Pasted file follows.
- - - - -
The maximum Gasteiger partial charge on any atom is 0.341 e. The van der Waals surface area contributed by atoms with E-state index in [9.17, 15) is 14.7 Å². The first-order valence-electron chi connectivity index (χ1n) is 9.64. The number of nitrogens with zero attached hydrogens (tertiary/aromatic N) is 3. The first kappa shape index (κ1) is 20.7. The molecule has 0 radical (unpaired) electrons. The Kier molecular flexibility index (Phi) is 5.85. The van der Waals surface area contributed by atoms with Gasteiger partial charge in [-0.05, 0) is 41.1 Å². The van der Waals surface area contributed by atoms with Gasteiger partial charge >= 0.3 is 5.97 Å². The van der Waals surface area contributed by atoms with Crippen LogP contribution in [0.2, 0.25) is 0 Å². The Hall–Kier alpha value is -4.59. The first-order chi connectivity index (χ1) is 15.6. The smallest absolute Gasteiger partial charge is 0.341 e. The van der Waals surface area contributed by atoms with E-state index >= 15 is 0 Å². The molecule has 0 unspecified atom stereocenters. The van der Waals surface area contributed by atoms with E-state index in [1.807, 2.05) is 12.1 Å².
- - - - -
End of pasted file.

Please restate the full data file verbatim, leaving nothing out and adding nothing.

The maximum Gasteiger partial charge on any atom is 0.341 e. The van der Waals surface area contributed by atoms with E-state index in [9.17, 15) is 14.7 Å². The first-order valence-electron chi connectivity index (χ1n) is 9.64. The number of nitrogens with zero attached hydrogens (tertiary/aromatic N) is 3. The first kappa shape index (κ1) is 20.7. The molecule has 0 radical (unpaired) electrons. The Kier molecular flexibility index (Phi) is 5.85. The van der Waals surface area contributed by atoms with Gasteiger partial charge in [-0.05, 0) is 41.1 Å². The van der Waals surface area contributed by atoms with Gasteiger partial charge >= 0.3 is 5.97 Å². The van der Waals surface area contributed by atoms with Crippen LogP contribution in [0.2, 0.25) is 0 Å². The Hall–Kier alpha value is -4.59. The first-order chi connectivity index (χ1) is 15.6. The smallest absolute Gasteiger partial charge is 0.341 e. The van der Waals surface area contributed by atoms with E-state index >= 15 is 0 Å². The molecule has 0 unspecified atom stereocenters. The van der Waals surface area contributed by atoms with E-state index in [1.807, 2.05) is 12.1 Å².